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How to Find a Good Writing Group

Yesterday I covered the benefits of joining a writing group. It’s not like you’re getting spammed with junk mail inviting you to try out each of the different writing groups in your area, though. We don’t tend to go door-to-door evangelizing — we’re much more likely to huddle together in a quiet corner of the nearest Starbucks.

So how do you go about getting a writing group? And how do you make sure you end up in a good one?

Make Your Own

The easiest way to guarantee the quality and direction of your writing group is to build it yourself. Sometimes that means making new friends (and finding those friends could be a nontrivial task).

In our case, it was a matter of rumor and reputation — four of us who went to the same church, all interested in creative writing, and only tenuously connected to each other apart from that. Someone decided we should get together, though, and we did. And, as I said before, it was magical.

(It’s worth mentioning here that every one of us is an introvert, at least half of us are seriously shy, and I was wrestling at the time with something perilously close to crippling social anxiety. Any one of those can be a pretty standard personality trait for your average writer. Don’t let it stop you.)

Julie joined my Facebook group to get ready for last year’s NaNoWriMo, and got jealous enough of the meetings we were holding here in Oklahoma City that she recruited a couple of writing friends into her own group in Topeka.

Chances are good you, too, know someone who likes to write. You don’t have to be close friends. You don’t have to be at the same place in your craft (in fact, it helps a lot if you’re not). All you need to have is a shared interest in becoming better writers. The rest will take care of itself.

Browse by Genre

You don’t have to make your own, though. There are local writing groups in your area — I’m confident of it. And there are local writing groups that would be out knocking on your door to recruit you, if they could afford the marketing budget.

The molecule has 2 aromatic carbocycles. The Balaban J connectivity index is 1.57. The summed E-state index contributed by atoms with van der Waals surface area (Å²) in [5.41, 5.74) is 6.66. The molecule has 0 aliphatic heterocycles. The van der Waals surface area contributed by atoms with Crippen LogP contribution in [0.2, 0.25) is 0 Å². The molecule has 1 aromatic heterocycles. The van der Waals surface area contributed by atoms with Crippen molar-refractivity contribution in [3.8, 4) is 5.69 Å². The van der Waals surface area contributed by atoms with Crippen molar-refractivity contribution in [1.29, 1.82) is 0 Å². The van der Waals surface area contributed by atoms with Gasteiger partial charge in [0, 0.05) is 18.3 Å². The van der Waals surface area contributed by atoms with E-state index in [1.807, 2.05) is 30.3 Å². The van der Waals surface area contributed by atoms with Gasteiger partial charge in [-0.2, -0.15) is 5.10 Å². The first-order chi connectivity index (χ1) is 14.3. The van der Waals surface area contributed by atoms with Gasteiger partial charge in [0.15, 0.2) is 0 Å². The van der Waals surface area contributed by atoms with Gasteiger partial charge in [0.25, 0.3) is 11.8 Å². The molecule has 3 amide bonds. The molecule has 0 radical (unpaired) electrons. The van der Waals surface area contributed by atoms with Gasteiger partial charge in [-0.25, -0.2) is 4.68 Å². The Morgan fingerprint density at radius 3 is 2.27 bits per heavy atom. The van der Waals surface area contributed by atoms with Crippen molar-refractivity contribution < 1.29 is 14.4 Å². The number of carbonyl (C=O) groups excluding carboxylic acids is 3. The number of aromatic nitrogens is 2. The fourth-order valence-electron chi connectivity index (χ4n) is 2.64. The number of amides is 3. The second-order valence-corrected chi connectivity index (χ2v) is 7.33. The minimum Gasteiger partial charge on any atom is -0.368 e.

The most common public writing groups are the ones that focus on a particular genre. I know we’ve got a Children’s Book Writer’s Group here in Oklahoma City, and I’ve attended a meeting of the Oklahoma Romance Writer’s group. That was an experience.

I’m sure we’ve got Western Writers, and probably some general groups, too. These public writing groups might not offer the same sort of close, connected relationships I’ve been talking about, but they could be just the right the place to find the handful of friends you’re going to make those relationships with.

Want some help finding groups like these? There are a few general indexes, like this one at squidoo, but it’s hard to know how up-t0-date sites like that are.

It can be as easy as searching Google for “writing group” and your city name, though. If you’re writing in a genre, throw that in, too, and see what you get.

Ask an Expert

If you’d like a more personal experience than you can find in public groups on Google, turn to the experts. If you know any writers you admire in your area — published or not — ask them if they can recommend a group. If not, ask them if they’re interested in joining yours, or if they know of any other writers looking for one.

Another expert source of information could be a local creative writing teacher — high school or college, depending how old you want your group members to be. Set up an appointment in the English department at the nearest university, or just drop by the local community college.

In my experience, Creative Writing professors tend to be pretty approachable, especially if you’re going to express an interest in writing. They’ll likely have a finger on the pulse of your local writing community, and they can also put you in contact with students (or former students) who’d likely be interested in joining a group like yours.

Creative Writing Exercise

The lovely Kelley, writing at a coffee shopYou’d better go ahead and make that appointment now! I want you in a writing group by this time next month. I’ll check up on you, too.

Mark it on your calendar, review the options I’ve given above, and do the work you’ve got to do to get from here to there. If you don’t have any ideas at all…ask in the comments. Who knows? Maybe another of my readers happens to live down the street.

At the very least, just like I said yesterday, you can join our writing group on Facebook. It gets pretty quiet as we get more than a couple months away from NaNoWriMo, but maybe if we get our numbers up it’ll start jumping. If you’re interested, let me know.

One Response to “How to Find a Good Writing Group”

  1. Gurl says:

    This could be fun, considering the literacy rate of this area (I am maybe too elitist for the area, but ppl here make me crazy..just FYI). Found ONE group using the google search you recommended…going to try a few more, since that group only meets at times I am usually in class… *toddles off to find some more prospects as she really needs the real life social interaction and help these groups can provide* 😉